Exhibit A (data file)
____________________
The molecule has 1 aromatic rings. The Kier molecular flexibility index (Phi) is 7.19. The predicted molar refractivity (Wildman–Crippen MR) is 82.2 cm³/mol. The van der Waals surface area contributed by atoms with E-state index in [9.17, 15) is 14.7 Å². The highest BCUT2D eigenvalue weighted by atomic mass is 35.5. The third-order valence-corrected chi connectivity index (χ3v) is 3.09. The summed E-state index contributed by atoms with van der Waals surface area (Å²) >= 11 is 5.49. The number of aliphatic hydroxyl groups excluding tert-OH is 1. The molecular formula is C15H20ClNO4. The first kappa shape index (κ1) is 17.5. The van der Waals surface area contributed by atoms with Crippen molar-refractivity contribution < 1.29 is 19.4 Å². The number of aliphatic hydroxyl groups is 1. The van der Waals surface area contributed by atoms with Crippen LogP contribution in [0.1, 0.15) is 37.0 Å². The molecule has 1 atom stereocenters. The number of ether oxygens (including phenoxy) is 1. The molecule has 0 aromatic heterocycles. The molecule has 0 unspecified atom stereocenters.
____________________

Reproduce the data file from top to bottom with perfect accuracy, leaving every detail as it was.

The molecule has 1 aromatic rings. The Kier molecular flexibility index (Phi) is 7.19. The predicted molar refractivity (Wildman–Crippen MR) is 82.2 cm³/mol. The van der Waals surface area contributed by atoms with E-state index in [9.17, 15) is 14.7 Å². The highest BCUT2D eigenvalue weighted by atomic mass is 35.5. The third-order valence-corrected chi connectivity index (χ3v) is 3.09. The summed E-state index contributed by atoms with van der Waals surface area (Å²) >= 11 is 5.49. The number of aliphatic hydroxyl groups excluding tert-OH is 1. The molecular formula is C15H20ClNO4. The first kappa shape index (κ1) is 17.5. The van der Waals surface area contributed by atoms with Crippen molar-refractivity contribution < 1.29 is 19.4 Å². The number of aliphatic hydroxyl groups is 1. The van der Waals surface area contributed by atoms with Crippen LogP contribution in [0.1, 0.15) is 37.0 Å². The molecule has 1 atom stereocenters. The number of ether oxygens (including phenoxy) is 1. The molecule has 0 aromatic heterocycles. The molecule has 0 unspecified atom stereocenters.